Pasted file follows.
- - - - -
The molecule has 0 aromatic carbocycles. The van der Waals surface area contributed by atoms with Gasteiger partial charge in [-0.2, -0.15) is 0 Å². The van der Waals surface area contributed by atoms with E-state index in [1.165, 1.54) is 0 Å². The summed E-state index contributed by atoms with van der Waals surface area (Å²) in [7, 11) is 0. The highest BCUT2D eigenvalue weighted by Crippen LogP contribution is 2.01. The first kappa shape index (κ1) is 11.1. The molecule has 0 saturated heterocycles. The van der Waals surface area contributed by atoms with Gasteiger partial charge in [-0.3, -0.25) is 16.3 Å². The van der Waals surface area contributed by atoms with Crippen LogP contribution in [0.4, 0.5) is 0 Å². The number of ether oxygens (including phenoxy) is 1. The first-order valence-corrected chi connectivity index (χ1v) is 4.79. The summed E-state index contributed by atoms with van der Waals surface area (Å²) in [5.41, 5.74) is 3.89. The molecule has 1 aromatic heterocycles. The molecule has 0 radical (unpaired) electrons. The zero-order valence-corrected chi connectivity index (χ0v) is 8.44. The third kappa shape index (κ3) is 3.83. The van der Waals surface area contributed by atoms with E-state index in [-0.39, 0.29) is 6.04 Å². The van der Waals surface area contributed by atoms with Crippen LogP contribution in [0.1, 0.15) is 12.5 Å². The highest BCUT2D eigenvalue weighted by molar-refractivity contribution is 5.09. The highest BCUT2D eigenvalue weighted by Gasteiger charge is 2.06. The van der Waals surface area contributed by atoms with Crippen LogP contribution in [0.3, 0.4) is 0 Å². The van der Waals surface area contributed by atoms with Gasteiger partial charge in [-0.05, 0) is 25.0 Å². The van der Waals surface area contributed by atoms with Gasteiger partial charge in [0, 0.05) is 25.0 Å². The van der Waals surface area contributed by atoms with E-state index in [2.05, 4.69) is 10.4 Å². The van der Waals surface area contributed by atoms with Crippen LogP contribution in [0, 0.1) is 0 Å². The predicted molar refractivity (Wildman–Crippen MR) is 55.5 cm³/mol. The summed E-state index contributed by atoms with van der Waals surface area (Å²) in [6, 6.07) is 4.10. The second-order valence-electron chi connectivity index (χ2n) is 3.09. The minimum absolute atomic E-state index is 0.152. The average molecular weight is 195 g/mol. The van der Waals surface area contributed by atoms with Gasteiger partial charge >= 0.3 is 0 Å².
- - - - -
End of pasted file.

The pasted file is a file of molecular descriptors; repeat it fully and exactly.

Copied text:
The molecule has 0 aromatic carbocycles. The van der Waals surface area contributed by atoms with Gasteiger partial charge in [-0.2, -0.15) is 0 Å². The van der Waals surface area contributed by atoms with E-state index in [1.165, 1.54) is 0 Å². The summed E-state index contributed by atoms with van der Waals surface area (Å²) in [7, 11) is 0. The highest BCUT2D eigenvalue weighted by Crippen LogP contribution is 2.01. The first kappa shape index (κ1) is 11.1. The molecule has 0 saturated heterocycles. The van der Waals surface area contributed by atoms with Gasteiger partial charge in [-0.3, -0.25) is 16.3 Å². The van der Waals surface area contributed by atoms with Crippen LogP contribution in [0.4, 0.5) is 0 Å². The number of ether oxygens (including phenoxy) is 1. The first-order valence-corrected chi connectivity index (χ1v) is 4.79. The summed E-state index contributed by atoms with van der Waals surface area (Å²) in [5.41, 5.74) is 3.89. The molecule has 1 aromatic heterocycles. The molecule has 0 radical (unpaired) electrons. The zero-order valence-corrected chi connectivity index (χ0v) is 8.44. The third kappa shape index (κ3) is 3.83. The van der Waals surface area contributed by atoms with E-state index in [-0.39, 0.29) is 6.04 Å². The van der Waals surface area contributed by atoms with Crippen LogP contribution in [0.1, 0.15) is 12.5 Å². The highest BCUT2D eigenvalue weighted by molar-refractivity contribution is 5.09. The highest BCUT2D eigenvalue weighted by Gasteiger charge is 2.06. The van der Waals surface area contributed by atoms with Crippen LogP contribution in [0.3, 0.4) is 0 Å². The van der Waals surface area contributed by atoms with Gasteiger partial charge in [-0.05, 0) is 25.0 Å². The van der Waals surface area contributed by atoms with Gasteiger partial charge in [0, 0.05) is 25.0 Å². The van der Waals surface area contributed by atoms with E-state index in [2.05, 4.69) is 10.4 Å². The van der Waals surface area contributed by atoms with Crippen LogP contribution in [0, 0.1) is 0 Å². The predicted molar refractivity (Wildman–Crippen MR) is 55.5 cm³/mol. The summed E-state index contributed by atoms with van der Waals surface area (Å²) in [6, 6.07) is 4.10. The second-order valence-electron chi connectivity index (χ2n) is 3.09. The minimum absolute atomic E-state index is 0.152. The average molecular weight is 195 g/mol. The van der Waals surface area contributed by atoms with Gasteiger partial charge >= 0.3 is 0 Å².